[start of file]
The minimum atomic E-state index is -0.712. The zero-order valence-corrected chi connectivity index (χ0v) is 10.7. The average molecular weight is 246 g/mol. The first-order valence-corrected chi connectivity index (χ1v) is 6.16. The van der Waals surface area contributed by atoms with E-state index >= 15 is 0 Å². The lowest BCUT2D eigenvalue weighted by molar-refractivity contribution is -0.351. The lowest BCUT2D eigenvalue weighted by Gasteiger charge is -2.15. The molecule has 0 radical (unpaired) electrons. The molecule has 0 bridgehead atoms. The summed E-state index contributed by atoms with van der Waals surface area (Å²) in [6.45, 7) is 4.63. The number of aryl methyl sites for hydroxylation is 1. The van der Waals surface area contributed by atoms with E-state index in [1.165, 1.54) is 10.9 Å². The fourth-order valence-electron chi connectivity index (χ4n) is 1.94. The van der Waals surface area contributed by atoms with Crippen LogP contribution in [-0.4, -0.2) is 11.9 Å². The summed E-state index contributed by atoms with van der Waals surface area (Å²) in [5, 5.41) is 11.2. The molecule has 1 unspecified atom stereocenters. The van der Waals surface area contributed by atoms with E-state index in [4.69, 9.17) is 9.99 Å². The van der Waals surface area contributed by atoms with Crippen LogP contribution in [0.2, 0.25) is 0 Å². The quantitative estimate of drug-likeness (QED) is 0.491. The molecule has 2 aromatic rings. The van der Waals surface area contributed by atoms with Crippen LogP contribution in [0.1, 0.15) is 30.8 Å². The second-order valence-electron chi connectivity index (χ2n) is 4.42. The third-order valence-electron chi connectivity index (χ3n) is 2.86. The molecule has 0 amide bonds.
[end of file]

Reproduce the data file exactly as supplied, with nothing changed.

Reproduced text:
The minimum atomic E-state index is -0.712. The zero-order valence-corrected chi connectivity index (χ0v) is 10.7. The average molecular weight is 246 g/mol. The first-order valence-corrected chi connectivity index (χ1v) is 6.16. The van der Waals surface area contributed by atoms with E-state index >= 15 is 0 Å². The lowest BCUT2D eigenvalue weighted by molar-refractivity contribution is -0.351. The lowest BCUT2D eigenvalue weighted by Gasteiger charge is -2.15. The molecule has 0 radical (unpaired) electrons. The molecule has 0 bridgehead atoms. The summed E-state index contributed by atoms with van der Waals surface area (Å²) in [6.45, 7) is 4.63. The number of aryl methyl sites for hydroxylation is 1. The van der Waals surface area contributed by atoms with E-state index in [1.165, 1.54) is 10.9 Å². The fourth-order valence-electron chi connectivity index (χ4n) is 1.94. The van der Waals surface area contributed by atoms with Crippen LogP contribution in [-0.4, -0.2) is 11.9 Å². The summed E-state index contributed by atoms with van der Waals surface area (Å²) in [5, 5.41) is 11.2. The molecule has 1 unspecified atom stereocenters. The van der Waals surface area contributed by atoms with E-state index in [4.69, 9.17) is 9.99 Å². The van der Waals surface area contributed by atoms with Crippen LogP contribution in [0.2, 0.25) is 0 Å². The quantitative estimate of drug-likeness (QED) is 0.491. The molecule has 2 aromatic rings. The van der Waals surface area contributed by atoms with Crippen LogP contribution in [0.1, 0.15) is 30.8 Å². The second-order valence-electron chi connectivity index (χ2n) is 4.42. The third-order valence-electron chi connectivity index (χ3n) is 2.86. The molecule has 0 amide bonds.